Mumbai dabbawalas send 'Puneri Pagadi', traditional stole as gifts to King Charles ahead of his coronation

01:51 PM May 04, 2023 | PTI |

Mumbai: Mumbai’s famous dabbawalas have sent the traditional ‘Puneri Pagadi’ headgear and ‘Uparne’, a traditional stole, as special gifts to King Charles III ahead of his coronation ceremony in London on May 6.


‘Puneri Pagadi’ is a traditional headgear introduced in the 19th century and is considered a symbol of pride and honour in Maharashtra’s Pune city. ‘Uparne’ is a piece of fabric worn over shoulders by men during traditional ceremonies.

The dabbawalas operate a globally renowned lunchbox delivery and return system that supplies hot lunches from homes and restaurants to people at work.

Ramdas Karwande, president of the Mumbai Dabbawala Sanghatana, told PTI that this time they have not been invited for the coronation ceremony of the 74-year-old British monarch.

He said earlier this week, some of their office-bearers were invited by the British Deputy High Commission here for a function at the Taj Hotel, where they handed over the ‘Puneri Pagadi’ and ‘Uparne’ to authorities, who will ensure the gifts are delivered to King Charles.


He recalled that two members of the dabbawala association were invited at the royal wedding of then Prince Charles and Camilla Parker Bowles in London in April 2005. The dabbawalas had then sent a Maharashtrian turban and a nine-yard sari for them.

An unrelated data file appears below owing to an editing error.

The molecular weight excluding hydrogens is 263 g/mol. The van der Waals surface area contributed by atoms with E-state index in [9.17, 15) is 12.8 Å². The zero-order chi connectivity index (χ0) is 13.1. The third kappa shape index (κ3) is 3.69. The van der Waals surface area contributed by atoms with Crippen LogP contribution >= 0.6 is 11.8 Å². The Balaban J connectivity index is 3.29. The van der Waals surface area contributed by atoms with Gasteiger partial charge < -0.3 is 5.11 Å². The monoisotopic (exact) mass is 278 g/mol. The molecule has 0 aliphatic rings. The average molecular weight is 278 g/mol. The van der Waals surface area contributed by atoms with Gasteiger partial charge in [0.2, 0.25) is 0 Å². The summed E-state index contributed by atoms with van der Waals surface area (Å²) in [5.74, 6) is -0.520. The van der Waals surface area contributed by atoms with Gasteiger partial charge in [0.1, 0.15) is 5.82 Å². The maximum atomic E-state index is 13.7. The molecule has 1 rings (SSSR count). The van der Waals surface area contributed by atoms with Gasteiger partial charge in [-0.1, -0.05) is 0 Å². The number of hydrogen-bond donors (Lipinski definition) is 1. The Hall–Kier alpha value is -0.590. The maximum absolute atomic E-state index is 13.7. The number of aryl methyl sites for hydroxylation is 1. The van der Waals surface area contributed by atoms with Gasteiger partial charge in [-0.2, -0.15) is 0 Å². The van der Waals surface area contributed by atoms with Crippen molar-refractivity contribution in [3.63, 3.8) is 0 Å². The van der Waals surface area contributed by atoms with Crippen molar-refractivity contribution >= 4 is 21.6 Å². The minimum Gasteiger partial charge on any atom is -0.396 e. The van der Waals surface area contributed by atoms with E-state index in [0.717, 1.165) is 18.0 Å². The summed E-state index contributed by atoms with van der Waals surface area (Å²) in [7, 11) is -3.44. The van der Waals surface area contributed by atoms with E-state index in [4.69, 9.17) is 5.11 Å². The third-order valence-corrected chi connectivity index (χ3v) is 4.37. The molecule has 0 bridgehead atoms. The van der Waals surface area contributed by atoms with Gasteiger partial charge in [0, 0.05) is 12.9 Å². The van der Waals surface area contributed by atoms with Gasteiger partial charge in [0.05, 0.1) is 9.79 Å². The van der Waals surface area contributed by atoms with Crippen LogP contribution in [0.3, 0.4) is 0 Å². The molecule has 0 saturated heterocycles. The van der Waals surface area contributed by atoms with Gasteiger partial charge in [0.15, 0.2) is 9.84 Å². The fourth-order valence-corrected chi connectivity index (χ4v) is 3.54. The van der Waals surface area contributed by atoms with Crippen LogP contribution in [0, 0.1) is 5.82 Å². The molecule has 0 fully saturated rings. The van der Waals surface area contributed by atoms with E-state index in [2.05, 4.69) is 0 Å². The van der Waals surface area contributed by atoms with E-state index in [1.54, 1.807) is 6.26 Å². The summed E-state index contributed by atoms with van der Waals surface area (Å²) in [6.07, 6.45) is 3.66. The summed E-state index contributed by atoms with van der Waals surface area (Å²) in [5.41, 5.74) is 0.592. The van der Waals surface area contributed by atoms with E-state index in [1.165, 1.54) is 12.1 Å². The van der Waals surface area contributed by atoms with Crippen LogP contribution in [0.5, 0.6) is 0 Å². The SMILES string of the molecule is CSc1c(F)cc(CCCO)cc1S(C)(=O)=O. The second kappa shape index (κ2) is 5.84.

Karwande said this time, they were specially invited for the function at the Taj Hotel in Mumbai where they were felicitated and given special treatment.

“Nobody gave such an importance to the poor dabbawalas, but they invited and felicitated us. Our members were delighted and overwhelmed by the gesture,” he said while conveying good wishes to King Charles for his coronation.

Mumbai’s dabbawalas have a long association with the British royal family. During a visit to India in 2003, Prince Charles had met the dabbawalas and lauded their work acumen, accuracy and punctuality after being impressed by their work culture.

The dabbawalas take pride in their ‘timely delivery’ motto, irrespective of Mumbai’s heat or heavy rains.

In 1998, the Forbes magazine conducted an analysis and gave its ‘Six Sigma’ rating of efficiency to the 100-year-old business of dabbawalas.

Currently, more than 1,500 dabbawalas run tiffin delivery business in the metropolis. They deliver around two lakh tiffins to office-goers during working days.

The dabbawalas use suburban trains to ensure the lunch boxes reach their destination on time.

Most of the dabbawalas are from Maval area in western Maharashtra.

Following the COVID-19 lockdown, many of them shifted to their native places in Pune district.


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